Why the Color of Your Survey is So Important
Do you ever wonder why most surveys are gray? Sure, there might be some color around the edges or a border that has the brand’s color theme, but the part of the survey where you read the question and select an answer is very often gray.
Example 1: Best Buy
Example 2: Taco Bell (when did Taco Bell become so gray?)
Gray has long been considered a cool, neutral, and balanced color. Psychologists say gray doesn’t trigger any one emotion. This was important in traditional surveys because gray is believed to keep response bias low. Response bias refers to a wide range of cognitive biases that influence the responses of participants from an accurate or truthful response. In a self-administered activity like a survey, limiting the response bias is very important in gathering honest feedback data. You don’t want to do anything to influence your respondent’s mood and response.
While this grey color theory for surveys definitely served a purpose in the past, it appears to be less and less relevant in the present and future. There are psychological factors that affect consumers today that didn’t in the past when online surveys were originally designed.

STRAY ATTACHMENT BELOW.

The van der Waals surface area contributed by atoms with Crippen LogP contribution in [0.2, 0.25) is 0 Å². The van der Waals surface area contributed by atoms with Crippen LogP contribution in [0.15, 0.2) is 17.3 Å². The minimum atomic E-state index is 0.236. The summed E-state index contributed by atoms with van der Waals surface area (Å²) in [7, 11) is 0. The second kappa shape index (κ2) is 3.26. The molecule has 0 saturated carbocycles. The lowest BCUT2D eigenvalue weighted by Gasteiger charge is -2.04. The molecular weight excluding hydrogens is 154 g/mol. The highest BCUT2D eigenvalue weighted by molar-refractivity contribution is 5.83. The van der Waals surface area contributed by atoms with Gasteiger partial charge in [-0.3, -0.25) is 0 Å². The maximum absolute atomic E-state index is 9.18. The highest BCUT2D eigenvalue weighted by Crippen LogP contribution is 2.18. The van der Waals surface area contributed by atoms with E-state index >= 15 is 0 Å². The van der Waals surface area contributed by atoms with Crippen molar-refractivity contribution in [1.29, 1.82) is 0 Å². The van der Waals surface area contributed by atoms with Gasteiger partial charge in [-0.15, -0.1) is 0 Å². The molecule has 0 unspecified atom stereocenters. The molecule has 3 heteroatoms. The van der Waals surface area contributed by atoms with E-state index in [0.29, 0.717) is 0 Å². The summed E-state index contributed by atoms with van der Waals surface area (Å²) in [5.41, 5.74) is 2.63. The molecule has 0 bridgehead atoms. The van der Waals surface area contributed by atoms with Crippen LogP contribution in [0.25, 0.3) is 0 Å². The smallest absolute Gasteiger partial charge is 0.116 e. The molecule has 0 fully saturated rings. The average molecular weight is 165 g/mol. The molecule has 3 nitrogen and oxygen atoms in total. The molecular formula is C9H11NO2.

For starters, consumers are typically engaged with technology and mobile devices much more regularly than they used to be. According to a study conducted by CNN, Americans devote 10 hours and 39 minutes per day to using their tablets, smart phones, personal computers, multimedia devices, video games, and other devices with bright colorful screens and vibrant activity. Seeing something that isn’t as colorful can almost be argued as abnormal to the modern consumer. It’s like going from watching a TV in color to watching it in black and white.
Many market researchers, who tend to be the survey creators for their companies, have long refused to add color, or any other interactive component, to surveys because of the possible response bias it creates. While that’s a valid argument, this refusal to change the user experience and interface created incredibly negative perceptions for surveys over time. People now expect surveys to be boring, long, time-consuming and well, gray.
Creative agency Bourn Creative says the color gray “affects the mind and body by causing unsettling feelings.” According to Bourn Creative, gray is a “practical color that is often associated with loss or depression.” (See more of their Color Meaning Blog Series here.) It’s fair to assume gray is no longer an effective color for surveys. So what is?
At Wyzerr, we believe the right colors for a survey are Blue, Green, Yellow, and Red. In an age where tech and smart devices dominate our lives, surveys have to be vibrant and colorful too. We don’t use color to intentionally influence a survey respondent’s answer. Rather, we know color already influences modern consumers in their day-to-day activities and use those influences to create associations that makes it easier to answer a survey question.
Below you’ll find our Color Theory at Wyzerr as well as snippets from an awesome blog series by Bourn Creative on Color Meaning.